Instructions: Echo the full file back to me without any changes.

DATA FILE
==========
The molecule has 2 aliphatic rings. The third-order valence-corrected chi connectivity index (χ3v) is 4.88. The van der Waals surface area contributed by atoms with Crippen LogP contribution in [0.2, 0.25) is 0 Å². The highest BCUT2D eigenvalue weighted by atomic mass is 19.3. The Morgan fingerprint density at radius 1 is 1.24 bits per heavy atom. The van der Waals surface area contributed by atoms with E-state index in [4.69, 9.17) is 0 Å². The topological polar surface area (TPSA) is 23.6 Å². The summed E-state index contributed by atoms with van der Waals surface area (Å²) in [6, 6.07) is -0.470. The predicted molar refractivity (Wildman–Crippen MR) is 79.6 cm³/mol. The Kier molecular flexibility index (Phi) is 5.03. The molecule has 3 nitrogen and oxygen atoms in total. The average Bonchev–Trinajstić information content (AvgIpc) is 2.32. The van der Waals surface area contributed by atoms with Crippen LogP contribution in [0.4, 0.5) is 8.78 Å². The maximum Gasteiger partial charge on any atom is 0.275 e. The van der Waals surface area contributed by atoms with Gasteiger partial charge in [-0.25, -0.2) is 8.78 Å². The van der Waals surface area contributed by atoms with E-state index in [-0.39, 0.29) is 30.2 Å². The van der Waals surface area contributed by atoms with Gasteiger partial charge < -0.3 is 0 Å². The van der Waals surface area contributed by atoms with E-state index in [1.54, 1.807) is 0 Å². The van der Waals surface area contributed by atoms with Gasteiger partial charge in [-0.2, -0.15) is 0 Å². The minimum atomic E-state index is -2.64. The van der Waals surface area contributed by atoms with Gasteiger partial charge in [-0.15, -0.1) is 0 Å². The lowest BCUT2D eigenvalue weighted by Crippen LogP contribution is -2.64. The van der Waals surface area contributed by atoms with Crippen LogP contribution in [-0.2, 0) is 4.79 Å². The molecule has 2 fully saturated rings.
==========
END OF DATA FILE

The molecule has 2 aliphatic rings. The third-order valence-corrected chi connectivity index (χ3v) is 4.88. The van der Waals surface area contributed by atoms with Crippen LogP contribution in [0.2, 0.25) is 0 Å². The highest BCUT2D eigenvalue weighted by atomic mass is 19.3. The Morgan fingerprint density at radius 1 is 1.24 bits per heavy atom. The van der Waals surface area contributed by atoms with E-state index in [4.69, 9.17) is 0 Å². The topological polar surface area (TPSA) is 23.6 Å². The summed E-state index contributed by atoms with van der Waals surface area (Å²) in [6, 6.07) is -0.470. The predicted molar refractivity (Wildman–Crippen MR) is 79.6 cm³/mol. The Kier molecular flexibility index (Phi) is 5.03. The molecule has 3 nitrogen and oxygen atoms in total. The average Bonchev–Trinajstić information content (AvgIpc) is 2.32. The van der Waals surface area contributed by atoms with Crippen LogP contribution in [0.4, 0.5) is 8.78 Å². The maximum Gasteiger partial charge on any atom is 0.275 e. The van der Waals surface area contributed by atoms with Gasteiger partial charge in [-0.25, -0.2) is 8.78 Å². The van der Waals surface area contributed by atoms with E-state index in [-0.39, 0.29) is 30.2 Å². The van der Waals surface area contributed by atoms with Gasteiger partial charge < -0.3 is 0 Å². The van der Waals surface area contributed by atoms with E-state index in [1.54, 1.807) is 0 Å². The van der Waals surface area contributed by atoms with Gasteiger partial charge in [-0.2, -0.15) is 0 Å². The minimum atomic E-state index is -2.64. The van der Waals surface area contributed by atoms with Gasteiger partial charge in [-0.15, -0.1) is 0 Å². The lowest BCUT2D eigenvalue weighted by Crippen LogP contribution is -2.64. The van der Waals surface area contributed by atoms with Crippen LogP contribution in [-0.2, 0) is 4.79 Å². The molecule has 2 fully saturated rings.